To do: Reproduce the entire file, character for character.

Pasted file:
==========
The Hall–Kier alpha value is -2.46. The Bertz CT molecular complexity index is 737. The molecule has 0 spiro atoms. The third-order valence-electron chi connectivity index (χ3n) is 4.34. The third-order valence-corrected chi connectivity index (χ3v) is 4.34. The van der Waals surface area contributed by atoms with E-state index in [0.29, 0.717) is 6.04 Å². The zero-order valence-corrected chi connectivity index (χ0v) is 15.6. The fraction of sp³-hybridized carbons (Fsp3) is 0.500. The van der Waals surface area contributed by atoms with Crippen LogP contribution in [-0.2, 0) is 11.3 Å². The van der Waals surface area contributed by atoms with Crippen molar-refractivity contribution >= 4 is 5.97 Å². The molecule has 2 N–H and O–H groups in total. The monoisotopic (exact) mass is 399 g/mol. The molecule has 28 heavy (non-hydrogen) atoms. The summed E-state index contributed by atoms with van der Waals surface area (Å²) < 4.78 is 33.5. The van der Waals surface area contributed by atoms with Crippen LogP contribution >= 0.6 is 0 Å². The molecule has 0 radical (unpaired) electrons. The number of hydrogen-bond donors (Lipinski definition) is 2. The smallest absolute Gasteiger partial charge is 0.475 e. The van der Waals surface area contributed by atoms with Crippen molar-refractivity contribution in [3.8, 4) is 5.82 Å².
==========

The Hall–Kier alpha value is -2.46. The Bertz CT molecular complexity index is 737. The molecule has 0 spiro atoms. The third-order valence-electron chi connectivity index (χ3n) is 4.34. The third-order valence-corrected chi connectivity index (χ3v) is 4.34. The van der Waals surface area contributed by atoms with E-state index in [0.29, 0.717) is 6.04 Å². The zero-order valence-corrected chi connectivity index (χ0v) is 15.6. The fraction of sp³-hybridized carbons (Fsp3) is 0.500. The van der Waals surface area contributed by atoms with Crippen LogP contribution in [-0.2, 0) is 11.3 Å². The van der Waals surface area contributed by atoms with Crippen molar-refractivity contribution >= 4 is 5.97 Å². The molecule has 2 N–H and O–H groups in total. The monoisotopic (exact) mass is 399 g/mol. The molecule has 28 heavy (non-hydrogen) atoms. The summed E-state index contributed by atoms with van der Waals surface area (Å²) < 4.78 is 33.5. The van der Waals surface area contributed by atoms with Crippen LogP contribution >= 0.6 is 0 Å². The molecule has 0 radical (unpaired) electrons. The number of hydrogen-bond donors (Lipinski definition) is 2. The smallest absolute Gasteiger partial charge is 0.475 e. The van der Waals surface area contributed by atoms with Crippen molar-refractivity contribution in [3.8, 4) is 5.82 Å².